Thanks Andy, I agree.  

If words stick to your gray matter, echo in your head like music, and if you 
can't help yourself from teasing them apart at their roots and stems you are 
probably in the right profession.  To be a writer you need to love words.  

Also note "endianness" came originally from literature ("Gulliver's Travels).  

Agreed. Writers use words to suit the lexicon of their audience.  If you are 
writing for USA Today, it's best not to use the vocabulary of the Harvard 
Business Review.  If you are writing a release note or a README, you wouldn't 
want the tone and vocabulary to be more in line with a low-level language 
programmer's guide.

BTW: Great thread.

Reid


________________________________

From: framers-boun...@lists.frameusers.com on behalf of Andy Kass
Sent: Fri 5/22/2009 4:25 PM
To: framers at lists.frameusers.com
Subject: RE: Procedure How to Write a Manual!



I've enjoyed reading all the input on this thread, and I had a few more 
thoughts.

Unfortunately, the way Reid writes it below, it looks like anyone can have the 
writer role. I would've written:

4. Technical Writer who knows enough to understand the SME, learns about the 
audience and its lingo, distills all the essentials out of these to make an 
easy to absorb document, and knows the tools and formats well enough to do it 
all quickly.

In any job, I think people need their core skills but also an understanding and 
certain competency in the skills of those around them. To that extent, I'm sure 
engineers can and do write decent docs sometimes, but they're probably more 
efficient at their engineering tasks.

I'm pretty sure we all know this, but it is exactly this that is important to 
communicate in the case of this pointy-haired boss. Nor does the boss seem to 
understand how a good writer can save money and improve customer satisfaction. 
To be a good writer, you also have to understand where management is coming 
from...

BTW, I actually don't think it's productive for writers to use big words for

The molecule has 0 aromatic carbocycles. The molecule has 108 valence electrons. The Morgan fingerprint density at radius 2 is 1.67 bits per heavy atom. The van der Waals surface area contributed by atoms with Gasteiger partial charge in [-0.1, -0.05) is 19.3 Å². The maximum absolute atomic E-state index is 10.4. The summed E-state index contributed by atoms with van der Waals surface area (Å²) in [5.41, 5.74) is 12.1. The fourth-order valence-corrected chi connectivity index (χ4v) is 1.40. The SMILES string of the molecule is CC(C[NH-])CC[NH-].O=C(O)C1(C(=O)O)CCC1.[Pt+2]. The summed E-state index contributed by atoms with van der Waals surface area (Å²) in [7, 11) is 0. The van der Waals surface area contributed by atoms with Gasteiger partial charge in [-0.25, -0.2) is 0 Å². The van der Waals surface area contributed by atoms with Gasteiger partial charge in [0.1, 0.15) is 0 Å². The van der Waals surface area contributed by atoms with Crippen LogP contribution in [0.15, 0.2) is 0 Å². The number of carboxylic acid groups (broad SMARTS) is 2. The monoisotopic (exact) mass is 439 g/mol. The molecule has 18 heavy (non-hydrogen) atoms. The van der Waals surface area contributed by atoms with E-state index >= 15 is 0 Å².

the sake of using big words. Writers must use whatever words speak to their 
audience.

  Andy

akass at jaspersoft.com

> Date: Wed, 20 May 2009 14:51:39 -0400
> From: "Reid Gray" <rgray at interactivesupercomputing.com>
> Subject: RE: Procedure How to Write a Manual!
>
> I think the list agrees that not just anybody can write a
> good manual.  And "No," writers cannot be just "anybody."
> They must be committed, they need to love language, and
> as Annie Dillard says "...you really need to like words...
> words such as 'transmogrify'" 
>
> Or, if you will extend the metaphor to IT, "endianess."
>
> The best writing happens as a collective effort with the
> writer at the center. So, for example, take manuals. To
> write a good manual, one needs:
> 1. Subject matter experts for authoritative content
> 2. Enthusiastic reviewers who know the audience and have
>  exposure to the subject matter
> 3. Editors who know the language
> 4. The technical writer
>
> Trying as a single individual to serve in roles 1 through
> 4 is possible, but the more 'eyes' you have scanning the
> pages the better the expected outcome.  This is especially
> true if you are writing complete books, manuals, and
> periodicals, from scratch.
>
> There is also an equally beneficial flip side to this postulate.
> If you find either "transmogrify" or "endianess" to be ugly,
> and if you think anybody in particular can plant a garden,
> repair an automobile, or write a technical manual, you might
> be management material.
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